Finally, remember that removing a hub, carrier, bearing and refitting new is a long process so be ultra careful. Only buy FAG or SKF bearings which come in protective packaging for the target ring and notes telling you which side it is on. If your wheel bearing with target ring is coming from an auction website and does not have that extra protection for the target, do not buy it! Make sure your workshop pressing in the new bearings knows they must not damage the target in the press. When you refit a hub with a new bearing, pull the lower suspension arm as low as you can get it with a rope tourniquet so the ball joint thread is well clear. You should have fitted spring compressors at stage 1 before removing the old hub to keep the driveshaft horizontal and be extra careful using a wrench on the lower ball joint nut which is very close to the bearing target.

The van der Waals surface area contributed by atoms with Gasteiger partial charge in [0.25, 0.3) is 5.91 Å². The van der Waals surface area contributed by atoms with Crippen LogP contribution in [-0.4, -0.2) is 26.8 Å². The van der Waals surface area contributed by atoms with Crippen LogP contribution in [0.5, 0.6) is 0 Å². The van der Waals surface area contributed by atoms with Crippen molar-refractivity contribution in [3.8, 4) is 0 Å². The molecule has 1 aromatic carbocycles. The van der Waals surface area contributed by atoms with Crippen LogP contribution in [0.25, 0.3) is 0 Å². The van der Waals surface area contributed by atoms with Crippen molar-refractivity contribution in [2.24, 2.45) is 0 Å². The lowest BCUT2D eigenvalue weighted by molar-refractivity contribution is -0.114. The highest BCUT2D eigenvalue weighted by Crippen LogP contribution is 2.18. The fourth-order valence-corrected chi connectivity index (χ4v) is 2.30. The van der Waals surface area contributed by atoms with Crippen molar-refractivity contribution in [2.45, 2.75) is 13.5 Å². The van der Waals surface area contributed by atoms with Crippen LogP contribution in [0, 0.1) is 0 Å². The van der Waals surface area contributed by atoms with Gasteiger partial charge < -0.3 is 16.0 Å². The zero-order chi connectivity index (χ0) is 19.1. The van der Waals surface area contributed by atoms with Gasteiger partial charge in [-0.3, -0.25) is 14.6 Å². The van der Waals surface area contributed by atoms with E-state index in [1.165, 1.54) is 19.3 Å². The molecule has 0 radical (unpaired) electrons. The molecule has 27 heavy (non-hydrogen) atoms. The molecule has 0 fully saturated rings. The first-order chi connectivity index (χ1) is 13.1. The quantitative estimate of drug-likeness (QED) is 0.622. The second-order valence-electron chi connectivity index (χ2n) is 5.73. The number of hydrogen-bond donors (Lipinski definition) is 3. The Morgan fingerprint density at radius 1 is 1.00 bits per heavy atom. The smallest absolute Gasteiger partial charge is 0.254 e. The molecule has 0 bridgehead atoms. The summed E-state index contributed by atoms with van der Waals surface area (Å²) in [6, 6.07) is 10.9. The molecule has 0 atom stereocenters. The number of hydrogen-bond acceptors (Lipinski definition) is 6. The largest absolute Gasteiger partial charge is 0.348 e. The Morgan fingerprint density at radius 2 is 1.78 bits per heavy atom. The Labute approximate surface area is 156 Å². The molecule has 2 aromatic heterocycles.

In my photos I have included a photo of an old bearing where I have easily lifted and broken off a section of the target magnet so you can see just how thin it is. If only one magnet section out of the total of 44 (?) in the target is damaged, then your bearing is useless and you cannot buy replacement targets to stick on yourself (shame).
Last edited by hondo; 15th August 2015 at 05:56 PM.
Reason: Perceived CC image removed